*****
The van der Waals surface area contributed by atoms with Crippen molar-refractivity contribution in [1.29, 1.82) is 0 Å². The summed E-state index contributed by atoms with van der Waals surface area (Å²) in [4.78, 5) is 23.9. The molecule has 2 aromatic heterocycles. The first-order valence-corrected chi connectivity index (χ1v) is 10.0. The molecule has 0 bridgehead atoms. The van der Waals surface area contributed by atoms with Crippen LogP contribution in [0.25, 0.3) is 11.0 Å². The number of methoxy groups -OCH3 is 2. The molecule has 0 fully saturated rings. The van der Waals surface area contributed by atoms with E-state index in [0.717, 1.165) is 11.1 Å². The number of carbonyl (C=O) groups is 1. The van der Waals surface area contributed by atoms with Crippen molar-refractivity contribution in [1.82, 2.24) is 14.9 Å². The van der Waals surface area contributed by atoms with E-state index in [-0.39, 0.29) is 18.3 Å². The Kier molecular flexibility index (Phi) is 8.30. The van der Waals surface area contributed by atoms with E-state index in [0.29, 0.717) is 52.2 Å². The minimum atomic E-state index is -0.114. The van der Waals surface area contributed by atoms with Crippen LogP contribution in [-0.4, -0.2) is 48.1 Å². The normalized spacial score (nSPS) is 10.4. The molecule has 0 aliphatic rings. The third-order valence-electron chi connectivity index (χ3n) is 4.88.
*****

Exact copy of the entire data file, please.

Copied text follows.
The van der Waals surface area contributed by atoms with Crippen molar-refractivity contribution in [1.29, 1.82) is 0 Å². The summed E-state index contributed by atoms with van der Waals surface area (Å²) in [4.78, 5) is 23.9. The molecule has 2 aromatic heterocycles. The first-order valence-corrected chi connectivity index (χ1v) is 10.0. The molecule has 0 bridgehead atoms. The van der Waals surface area contributed by atoms with Crippen LogP contribution in [0.25, 0.3) is 11.0 Å². The number of methoxy groups -OCH3 is 2. The molecule has 0 fully saturated rings. The van der Waals surface area contributed by atoms with E-state index in [0.717, 1.165) is 11.1 Å². The number of carbonyl (C=O) groups is 1. The van der Waals surface area contributed by atoms with Crippen molar-refractivity contribution in [1.82, 2.24) is 14.9 Å². The van der Waals surface area contributed by atoms with E-state index in [-0.39, 0.29) is 18.3 Å². The Kier molecular flexibility index (Phi) is 8.30. The van der Waals surface area contributed by atoms with E-state index in [0.29, 0.717) is 52.2 Å². The minimum atomic E-state index is -0.114. The van der Waals surface area contributed by atoms with Crippen LogP contribution in [-0.4, -0.2) is 48.1 Å². The normalized spacial score (nSPS) is 10.4. The molecule has 0 aliphatic rings. The third-order valence-electron chi connectivity index (χ3n) is 4.88.